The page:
Link to comment
Share on other sites

Thanks for the various erudite and enlightening answers.

What I was hoping for, I think, was a pat on the head and reassurance that bloody house prices will continue to fall and that they (the bloody government and banks) cannot somehow continue to rig things so that people go further and further into debt - just to keep transferring wealth to older farts like me.

My eldest lad is 19 - having the time of his life at the moment. Life is an endless party with no responsibilities. I look at him sometimes as he disappears out the door with a cheery 'laters' - off out with his mates or his girlfriend - and I think 'boy, you have no idea what's coming in 10 years time when you want to settle down'. The idiots in charge should be crucified for the debts they are racking up which my lad's generation - which includes many of you on here - will have to repay.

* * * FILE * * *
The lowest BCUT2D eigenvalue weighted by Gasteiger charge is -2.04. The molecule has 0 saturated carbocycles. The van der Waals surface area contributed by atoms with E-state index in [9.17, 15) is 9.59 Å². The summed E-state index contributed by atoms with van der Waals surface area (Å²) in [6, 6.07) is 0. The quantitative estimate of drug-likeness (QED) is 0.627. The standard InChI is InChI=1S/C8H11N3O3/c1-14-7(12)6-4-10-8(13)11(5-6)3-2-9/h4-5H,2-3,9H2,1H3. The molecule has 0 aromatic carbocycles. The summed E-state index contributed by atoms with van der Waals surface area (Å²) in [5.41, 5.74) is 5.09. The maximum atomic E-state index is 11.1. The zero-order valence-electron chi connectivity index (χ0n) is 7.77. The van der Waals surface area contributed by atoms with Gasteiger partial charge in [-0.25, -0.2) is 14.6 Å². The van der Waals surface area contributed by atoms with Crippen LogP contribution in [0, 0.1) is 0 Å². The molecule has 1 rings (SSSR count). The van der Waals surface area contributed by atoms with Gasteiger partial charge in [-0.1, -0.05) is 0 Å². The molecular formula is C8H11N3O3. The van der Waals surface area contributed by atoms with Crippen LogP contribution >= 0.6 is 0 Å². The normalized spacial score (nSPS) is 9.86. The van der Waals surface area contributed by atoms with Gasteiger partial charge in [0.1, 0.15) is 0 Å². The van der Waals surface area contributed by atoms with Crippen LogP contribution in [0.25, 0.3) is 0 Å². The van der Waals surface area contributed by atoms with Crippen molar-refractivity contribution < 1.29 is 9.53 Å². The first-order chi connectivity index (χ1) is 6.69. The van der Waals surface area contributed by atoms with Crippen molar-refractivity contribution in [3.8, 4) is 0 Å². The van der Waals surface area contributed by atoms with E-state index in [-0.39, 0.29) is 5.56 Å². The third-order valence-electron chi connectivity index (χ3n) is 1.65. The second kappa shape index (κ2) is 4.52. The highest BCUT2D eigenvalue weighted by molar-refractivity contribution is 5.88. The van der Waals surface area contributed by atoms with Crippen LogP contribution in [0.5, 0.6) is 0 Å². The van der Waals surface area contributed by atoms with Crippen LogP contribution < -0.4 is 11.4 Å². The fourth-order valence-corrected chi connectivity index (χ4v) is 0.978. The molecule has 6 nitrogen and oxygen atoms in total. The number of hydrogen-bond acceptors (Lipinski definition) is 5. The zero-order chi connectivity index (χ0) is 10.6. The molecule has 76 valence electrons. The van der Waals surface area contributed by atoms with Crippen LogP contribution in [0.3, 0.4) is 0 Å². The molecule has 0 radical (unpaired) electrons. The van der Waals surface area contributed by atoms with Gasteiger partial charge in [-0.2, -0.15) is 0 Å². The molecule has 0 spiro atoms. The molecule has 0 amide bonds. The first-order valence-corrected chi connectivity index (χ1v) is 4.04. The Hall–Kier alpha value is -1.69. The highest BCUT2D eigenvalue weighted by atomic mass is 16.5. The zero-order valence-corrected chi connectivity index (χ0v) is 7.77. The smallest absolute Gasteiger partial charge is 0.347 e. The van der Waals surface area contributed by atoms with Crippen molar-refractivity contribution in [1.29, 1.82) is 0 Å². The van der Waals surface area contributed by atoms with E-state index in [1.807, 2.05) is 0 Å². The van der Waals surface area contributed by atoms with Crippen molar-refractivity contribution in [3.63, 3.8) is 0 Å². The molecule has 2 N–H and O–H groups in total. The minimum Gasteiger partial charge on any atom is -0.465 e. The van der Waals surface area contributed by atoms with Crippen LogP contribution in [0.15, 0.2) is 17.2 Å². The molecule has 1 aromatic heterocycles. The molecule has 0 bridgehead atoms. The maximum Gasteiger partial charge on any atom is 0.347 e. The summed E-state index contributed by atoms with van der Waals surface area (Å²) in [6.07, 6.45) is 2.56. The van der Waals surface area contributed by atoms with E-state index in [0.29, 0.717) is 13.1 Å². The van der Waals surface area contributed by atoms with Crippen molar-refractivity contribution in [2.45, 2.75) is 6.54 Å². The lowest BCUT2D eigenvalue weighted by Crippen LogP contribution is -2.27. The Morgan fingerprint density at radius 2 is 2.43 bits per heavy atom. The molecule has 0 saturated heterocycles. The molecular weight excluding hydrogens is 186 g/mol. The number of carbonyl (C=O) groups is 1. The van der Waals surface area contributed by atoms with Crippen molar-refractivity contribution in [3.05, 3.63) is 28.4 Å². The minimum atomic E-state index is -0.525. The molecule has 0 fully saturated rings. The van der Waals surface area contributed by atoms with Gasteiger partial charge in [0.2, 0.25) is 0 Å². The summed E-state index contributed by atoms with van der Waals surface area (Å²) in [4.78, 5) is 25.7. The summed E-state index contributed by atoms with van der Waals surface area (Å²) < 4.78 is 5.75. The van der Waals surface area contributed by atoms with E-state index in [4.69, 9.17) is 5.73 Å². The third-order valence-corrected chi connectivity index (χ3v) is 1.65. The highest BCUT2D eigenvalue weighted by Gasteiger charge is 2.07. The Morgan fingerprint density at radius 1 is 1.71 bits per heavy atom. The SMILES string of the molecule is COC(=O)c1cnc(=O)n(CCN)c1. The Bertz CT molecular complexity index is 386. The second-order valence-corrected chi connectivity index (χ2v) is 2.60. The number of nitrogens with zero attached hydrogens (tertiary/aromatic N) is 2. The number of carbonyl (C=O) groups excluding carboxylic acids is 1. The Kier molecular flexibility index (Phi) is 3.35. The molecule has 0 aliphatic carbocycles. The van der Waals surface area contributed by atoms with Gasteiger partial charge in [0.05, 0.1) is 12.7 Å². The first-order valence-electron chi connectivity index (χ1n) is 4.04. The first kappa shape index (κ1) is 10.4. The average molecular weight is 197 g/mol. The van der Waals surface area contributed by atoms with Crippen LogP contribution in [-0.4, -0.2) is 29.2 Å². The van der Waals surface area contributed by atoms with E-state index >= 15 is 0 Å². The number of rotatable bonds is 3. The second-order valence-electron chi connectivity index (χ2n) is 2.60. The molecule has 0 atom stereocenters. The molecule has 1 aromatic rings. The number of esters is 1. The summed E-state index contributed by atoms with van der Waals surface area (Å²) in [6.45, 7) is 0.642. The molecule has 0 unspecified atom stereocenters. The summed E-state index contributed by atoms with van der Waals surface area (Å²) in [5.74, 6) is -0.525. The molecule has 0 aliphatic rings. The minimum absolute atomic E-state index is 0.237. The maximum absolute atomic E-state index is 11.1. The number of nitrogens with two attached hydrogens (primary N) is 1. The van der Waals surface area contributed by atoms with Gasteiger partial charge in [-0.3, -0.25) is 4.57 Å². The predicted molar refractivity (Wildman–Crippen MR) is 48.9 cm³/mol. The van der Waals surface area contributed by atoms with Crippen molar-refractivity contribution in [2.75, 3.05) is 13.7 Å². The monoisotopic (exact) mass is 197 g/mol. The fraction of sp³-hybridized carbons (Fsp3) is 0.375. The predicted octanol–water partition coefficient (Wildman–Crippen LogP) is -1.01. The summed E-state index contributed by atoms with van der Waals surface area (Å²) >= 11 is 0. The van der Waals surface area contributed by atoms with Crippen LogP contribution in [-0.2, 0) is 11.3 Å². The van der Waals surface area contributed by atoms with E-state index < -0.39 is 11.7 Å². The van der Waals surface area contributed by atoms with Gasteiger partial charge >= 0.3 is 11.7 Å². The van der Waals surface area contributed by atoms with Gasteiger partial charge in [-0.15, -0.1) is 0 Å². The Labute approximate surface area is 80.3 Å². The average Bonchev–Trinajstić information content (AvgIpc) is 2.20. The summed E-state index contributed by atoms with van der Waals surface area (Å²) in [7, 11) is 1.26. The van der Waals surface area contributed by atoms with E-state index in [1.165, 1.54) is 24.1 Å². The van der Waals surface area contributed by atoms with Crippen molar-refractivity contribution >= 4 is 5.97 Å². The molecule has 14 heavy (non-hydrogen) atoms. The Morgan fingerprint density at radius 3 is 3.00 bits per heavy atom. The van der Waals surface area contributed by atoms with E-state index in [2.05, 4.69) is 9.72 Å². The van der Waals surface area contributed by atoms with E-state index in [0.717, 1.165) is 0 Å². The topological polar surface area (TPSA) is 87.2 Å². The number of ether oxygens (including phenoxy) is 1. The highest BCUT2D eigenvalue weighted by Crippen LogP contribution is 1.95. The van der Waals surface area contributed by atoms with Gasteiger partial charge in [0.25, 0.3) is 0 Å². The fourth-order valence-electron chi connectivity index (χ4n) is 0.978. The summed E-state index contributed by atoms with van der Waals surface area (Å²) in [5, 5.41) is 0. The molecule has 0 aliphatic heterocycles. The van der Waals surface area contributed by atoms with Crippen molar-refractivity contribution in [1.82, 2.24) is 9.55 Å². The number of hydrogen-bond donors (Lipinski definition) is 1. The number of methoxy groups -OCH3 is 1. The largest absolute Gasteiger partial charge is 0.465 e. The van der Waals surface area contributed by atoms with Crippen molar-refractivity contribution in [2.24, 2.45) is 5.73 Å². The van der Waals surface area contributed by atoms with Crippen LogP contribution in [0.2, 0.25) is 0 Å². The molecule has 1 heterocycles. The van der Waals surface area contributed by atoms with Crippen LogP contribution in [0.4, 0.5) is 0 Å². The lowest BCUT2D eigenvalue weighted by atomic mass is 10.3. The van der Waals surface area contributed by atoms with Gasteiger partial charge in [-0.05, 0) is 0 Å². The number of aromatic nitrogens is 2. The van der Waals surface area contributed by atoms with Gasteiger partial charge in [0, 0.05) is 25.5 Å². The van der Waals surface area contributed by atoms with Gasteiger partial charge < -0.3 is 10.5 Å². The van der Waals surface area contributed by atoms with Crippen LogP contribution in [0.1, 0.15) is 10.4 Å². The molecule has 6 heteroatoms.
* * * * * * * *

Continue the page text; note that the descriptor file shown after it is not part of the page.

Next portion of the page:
Link to comment
Share on other sites

Join the conversation

You can post now and register later. If you have an account, sign in now to post with your account.

Reply to this topic...

×   Pasted as rich text.   Paste as plain text instead

  Only 75 emoji are allowed.

×   Your link has been automatically embedded.   Display as a link instead

×   Your previous content has been restored.   Clear editor

×   You cannot paste images directly. Upload or insert images from URL.


  • Recently Browsing   0 members

    • No registered users viewing this page.

  • Create New...

Important Information

We have placed cookies on your device to help make this website better. You can adjust your cookie settings, otherwise we'll assume you're okay to continue.